Codes, Ciphers and Spies - ISBN: 9783319294155 - (ebook) - von John F. Dooley, Verlag: Copernicus - Details - OvW eBook Shop

Details

Codes, Ciphers and Spies

Tales of Military Intelligence in World War I

von: John F. Dooley

29,74 €

Verlag: Copernicus
Format: PDF
Veröffentl.: 31.03.2016
ISBN/EAN: 9783319294155
Sprache: englisch

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Beschreibungen

When the United States declared war on Germany in April 1917, it was woefully unprepared to wage a modern war. Whereas their European counterparts already had three years of experience in using code and cipher systems in the war, American cryptologists had to help in the building of a military intelligence unit from scratch. This book relates the personal experiences of one such character, providing a uniquely American perspective on the Great War. It is a story of spies, coded letters, plots to blow up ships and munitions plants, secret inks, arms smuggling, treason, and desperate battlefield messages. Yet it all begins with a college English professor and Chaucer scholar named John Mathews Manly.In 1927, John Manly wrote a series of articles on his service in the Code and Cipher Section (MI-8) of the U.S. Army’s Military Intelligence Division (MID) during World War I. Published here for the first time, enhanced with references and annotations for additional context, these articles form the basis of an exciting exploration of American military intelligence and counter-espionage in 1917-1918. Illustrating the thoughts of prisoners of war, draftees, German spies, and ordinary Americans with secrets to hide, the messages deciphered by Manly provide a fascinating insight into the state of mind of a nation at war.
An Introduction and a Few Words on Codes and CiphersPART I: The AEFThe Americans Embark: Getting to France 1917 – 1918Introduction to Communications, Codes, and Ciphers in the AEFThe AEF and Colonel MoormanCryptology at the FrontThe AEF: Breaking Codes and CiphersThe AEF: German Codes and CiphersThe AEF Fights: 1918PART II: MI-8 and the Home FrontMI-8 and Civilian MessagesCivilian Correspondence: Foreign Letters and HoaxesCivilian Correspondence: Prisoners and SpiesCivilian Correspondence: Families and Love LettersPART III: German Spies in America, 1914 – 1918Spies Among Us: The New York Cell, 1914 – 1915Spies Among Us: Baltimore, Germs, Black Tom, and Kingsland, 1916 – 1917The Waberski Cipher: A Spy is CondemnedMadame Victorica Arrives in New YorkMadame Victorica and German Agents in the U.S.More German SpiesMadame Victorica and Invisible InksMadame Victorica – Captured!Part IV: EpilogueEpilogue
John F. Dooley is the William and Marilyn Ingersoll Professor of Computer Science at Knox College in Galesburg, Illinois. Before returning to teaching in 2001, he spent more than 15 years in the software industry as a developer, designer, and manager working for companies such as Bell Telephone Laboratories, McDonnell Douglas, IBM, and Motorola. Since 2004 his main research interest has been in the history of American cryptology, particularly during the inter-war period. His previous publications include the Springer titles A Brief History of Cryptology and Cryptographic Algorithms and Software Development and Professional Practice.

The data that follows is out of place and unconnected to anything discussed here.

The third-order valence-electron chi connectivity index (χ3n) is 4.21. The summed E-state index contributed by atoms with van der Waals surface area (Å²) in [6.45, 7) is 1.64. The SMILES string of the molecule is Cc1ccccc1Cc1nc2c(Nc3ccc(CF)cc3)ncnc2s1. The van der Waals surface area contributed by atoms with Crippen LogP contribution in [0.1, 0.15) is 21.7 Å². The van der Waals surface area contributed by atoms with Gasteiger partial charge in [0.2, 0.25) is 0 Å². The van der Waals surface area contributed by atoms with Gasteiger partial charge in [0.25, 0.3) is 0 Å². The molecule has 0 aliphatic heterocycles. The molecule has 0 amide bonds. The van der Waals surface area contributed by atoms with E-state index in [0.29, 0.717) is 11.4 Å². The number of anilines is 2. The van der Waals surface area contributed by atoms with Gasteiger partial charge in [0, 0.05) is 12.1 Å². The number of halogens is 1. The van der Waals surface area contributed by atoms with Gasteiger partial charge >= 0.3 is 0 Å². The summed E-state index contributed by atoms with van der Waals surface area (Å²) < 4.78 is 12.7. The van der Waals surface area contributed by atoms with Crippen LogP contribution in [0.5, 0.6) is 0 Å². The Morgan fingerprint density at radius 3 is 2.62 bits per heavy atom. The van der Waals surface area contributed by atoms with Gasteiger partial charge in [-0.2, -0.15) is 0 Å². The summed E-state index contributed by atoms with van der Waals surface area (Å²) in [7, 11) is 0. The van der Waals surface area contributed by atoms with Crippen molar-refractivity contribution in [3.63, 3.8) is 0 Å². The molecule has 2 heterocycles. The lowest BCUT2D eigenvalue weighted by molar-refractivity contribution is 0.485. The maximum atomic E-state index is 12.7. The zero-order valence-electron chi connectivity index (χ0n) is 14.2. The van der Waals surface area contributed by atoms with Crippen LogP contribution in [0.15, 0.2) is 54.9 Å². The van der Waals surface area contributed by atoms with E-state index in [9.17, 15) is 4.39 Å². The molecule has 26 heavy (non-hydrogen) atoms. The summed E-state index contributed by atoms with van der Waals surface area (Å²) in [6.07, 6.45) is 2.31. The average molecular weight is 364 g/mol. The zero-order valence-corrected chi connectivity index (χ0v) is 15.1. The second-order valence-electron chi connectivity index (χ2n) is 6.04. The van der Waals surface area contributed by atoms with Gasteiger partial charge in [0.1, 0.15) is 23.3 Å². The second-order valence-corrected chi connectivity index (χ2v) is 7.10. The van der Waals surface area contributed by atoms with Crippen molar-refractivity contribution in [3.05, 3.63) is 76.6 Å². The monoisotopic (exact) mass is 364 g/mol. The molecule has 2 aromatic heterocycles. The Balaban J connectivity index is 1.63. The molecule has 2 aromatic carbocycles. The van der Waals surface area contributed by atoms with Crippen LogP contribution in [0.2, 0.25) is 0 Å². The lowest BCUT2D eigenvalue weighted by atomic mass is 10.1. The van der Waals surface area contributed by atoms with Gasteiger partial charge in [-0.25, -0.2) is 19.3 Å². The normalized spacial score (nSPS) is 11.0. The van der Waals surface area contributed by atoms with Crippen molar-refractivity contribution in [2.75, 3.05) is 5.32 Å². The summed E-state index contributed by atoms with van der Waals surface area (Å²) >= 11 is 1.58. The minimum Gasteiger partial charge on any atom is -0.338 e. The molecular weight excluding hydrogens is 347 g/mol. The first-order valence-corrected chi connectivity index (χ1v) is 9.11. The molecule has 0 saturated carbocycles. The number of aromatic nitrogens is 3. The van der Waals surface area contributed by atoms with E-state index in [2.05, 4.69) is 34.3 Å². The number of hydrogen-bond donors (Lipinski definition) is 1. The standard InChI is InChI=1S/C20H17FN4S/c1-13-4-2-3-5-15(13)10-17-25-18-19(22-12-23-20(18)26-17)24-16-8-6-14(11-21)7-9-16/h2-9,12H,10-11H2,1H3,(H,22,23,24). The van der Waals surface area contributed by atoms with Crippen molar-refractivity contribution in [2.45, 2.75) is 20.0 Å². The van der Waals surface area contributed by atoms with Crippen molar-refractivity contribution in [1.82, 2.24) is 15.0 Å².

When the United States declared war on Germany in April 1917, it was woefully unprepared to wage a modern war. Whereas their European counterparts already had three years of experience in using code and cipher systems in the war, American cryptologists had to help in the building of a military intelligence unit from scratch. This book relates the personal experiences of one such character, providing a uniquely American perspective on the Great War. It is a story of spies, coded letters, plots to blow up ships and munitions plants, secret inks, arms smuggling, treason, and desperate battlefield messages. Yet it all begins with a college English professor and Chaucer scholar named John Mathews Manly.In 1927, John Manly wrote a series of articles on his service in the Code and Cipher Section (MI-8) of the U.S. Army’s Military Intelligence Division (MID) during World War I. Published here for the first time, enhanced with references and annotations for additional context, these articles form the basis of an exciting exploration of American military intelligence and counter-espionage in 1917-1918. Illustrating the thoughts of prisoners of war, draftees, German spies, and ordinary Americans with secrets to hide, the messages deciphered by Manly provide a fascinating insight into the state of mind of a nation at war.John F. Dooley is the William and Marilyn Ingersoll Professor of Computer Science at Knox College in Galesburg, Illinois. Before returning to teaching in 2001, he spent more than 15 years in the software industry as a developer, designer, and manager working for companies such as Bell Telephone Laboratories, McDonnell Douglas, IBM, and Motorola. Since 2004 his main research interest has been in the history of American cryptology, particularly during the inter-war period. His previous publications include the Springer titles A Brief History of Cryptology and Cryptographic Algorithms and Software Development and Professional Practice.
Provides a timely addition to scholarship in the area, at the approach of the 100th anniversary of American participation in WWI Presents many interesting stories on the work of MI-8 on the home front, on the AEF in France, and on the cryptographic work of G2.A6 Describes a fascinating set of characters and tales from the history of German spies and sabotage in the US during the war

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